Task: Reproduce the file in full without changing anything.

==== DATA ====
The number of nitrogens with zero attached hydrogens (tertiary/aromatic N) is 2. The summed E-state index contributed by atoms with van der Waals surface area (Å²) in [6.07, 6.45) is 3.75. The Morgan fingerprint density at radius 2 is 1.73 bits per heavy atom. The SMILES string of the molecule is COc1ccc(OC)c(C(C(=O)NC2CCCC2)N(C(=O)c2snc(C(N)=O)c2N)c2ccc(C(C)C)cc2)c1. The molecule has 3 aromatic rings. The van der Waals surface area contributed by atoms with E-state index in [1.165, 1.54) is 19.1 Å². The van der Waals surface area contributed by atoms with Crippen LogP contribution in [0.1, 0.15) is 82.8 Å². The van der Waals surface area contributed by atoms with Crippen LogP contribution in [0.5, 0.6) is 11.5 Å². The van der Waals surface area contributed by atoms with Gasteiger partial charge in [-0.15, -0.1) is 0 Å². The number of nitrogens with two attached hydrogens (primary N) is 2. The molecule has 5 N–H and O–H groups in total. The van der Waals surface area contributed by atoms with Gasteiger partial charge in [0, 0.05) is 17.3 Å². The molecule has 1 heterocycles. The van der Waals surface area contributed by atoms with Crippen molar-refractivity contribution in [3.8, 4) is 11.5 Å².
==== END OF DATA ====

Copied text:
The number of nitrogens with zero attached hydrogens (tertiary/aromatic N) is 2. The summed E-state index contributed by atoms with van der Waals surface area (Å²) in [6.07, 6.45) is 3.75. The Morgan fingerprint density at radius 2 is 1.73 bits per heavy atom. The SMILES string of the molecule is COc1ccc(OC)c(C(C(=O)NC2CCCC2)N(C(=O)c2snc(C(N)=O)c2N)c2ccc(C(C)C)cc2)c1. The molecule has 3 aromatic rings. The van der Waals surface area contributed by atoms with E-state index in [1.165, 1.54) is 19.1 Å². The van der Waals surface area contributed by atoms with Crippen LogP contribution in [0.1, 0.15) is 82.8 Å². The van der Waals surface area contributed by atoms with Crippen LogP contribution in [0.5, 0.6) is 11.5 Å². The van der Waals surface area contributed by atoms with Gasteiger partial charge in [-0.15, -0.1) is 0 Å². The number of nitrogens with two attached hydrogens (primary N) is 2. The molecule has 5 N–H and O–H groups in total. The van der Waals surface area contributed by atoms with Gasteiger partial charge in [0, 0.05) is 17.3 Å². The molecule has 1 heterocycles. The van der Waals surface area contributed by atoms with Crippen molar-refractivity contribution in [3.8, 4) is 11.5 Å².